“There isn’t a person I know who would argue against a large salary increase for the best teachers. But we sure will argue that the worst teacher should be put on a performance improvement plan asap and then fired if they don’t improve. And the NEA has no acceptable answer to this issue.”
Don – our answer, acceptable or not, is that there should be a qualified teacher in every classroom. If a non-tenured teacher is dismissed for not meeting that standard as defined by a school committee (not the union), there is little the union can do. If a tenured teacher is accused of not meeting that standard, then the union has the legal obligation to defend that teacher if defense if requested, in which case both sides have the opportunity to make a case, and a decision is rendered. As you know, since the school committee ultimately sets the standard, monitors it, gathers the evidence to determine if it is being met, and has to agree with the union on who hears the case, the only possible reasons a school committee would lose such an action must be either incomptence on its part or false motivation for bringing the action in the first place. Tough to blame the union in either situation, it seems to me.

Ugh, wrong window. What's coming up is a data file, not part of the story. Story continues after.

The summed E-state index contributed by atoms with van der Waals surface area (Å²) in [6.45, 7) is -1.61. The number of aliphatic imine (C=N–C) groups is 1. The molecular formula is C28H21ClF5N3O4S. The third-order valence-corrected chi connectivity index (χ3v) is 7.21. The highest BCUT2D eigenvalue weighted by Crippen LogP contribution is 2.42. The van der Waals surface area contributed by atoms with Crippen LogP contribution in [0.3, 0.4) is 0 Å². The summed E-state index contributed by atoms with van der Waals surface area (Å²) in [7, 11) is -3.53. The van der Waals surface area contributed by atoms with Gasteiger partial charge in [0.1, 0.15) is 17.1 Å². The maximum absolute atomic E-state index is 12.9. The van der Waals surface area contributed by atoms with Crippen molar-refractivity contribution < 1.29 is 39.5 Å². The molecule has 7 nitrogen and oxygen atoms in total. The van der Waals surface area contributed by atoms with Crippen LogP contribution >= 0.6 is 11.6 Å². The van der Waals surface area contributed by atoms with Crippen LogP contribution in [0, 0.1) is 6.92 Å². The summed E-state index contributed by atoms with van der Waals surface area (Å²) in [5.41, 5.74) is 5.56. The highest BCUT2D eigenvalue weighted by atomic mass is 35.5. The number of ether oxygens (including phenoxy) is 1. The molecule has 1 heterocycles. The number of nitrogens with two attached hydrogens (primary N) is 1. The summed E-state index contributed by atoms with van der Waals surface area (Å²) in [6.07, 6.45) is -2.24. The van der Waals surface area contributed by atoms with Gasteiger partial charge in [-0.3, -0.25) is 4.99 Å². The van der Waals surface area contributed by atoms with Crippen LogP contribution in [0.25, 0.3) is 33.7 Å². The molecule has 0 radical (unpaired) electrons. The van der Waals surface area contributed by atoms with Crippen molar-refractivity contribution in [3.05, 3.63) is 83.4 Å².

Justin Katz
14 years ago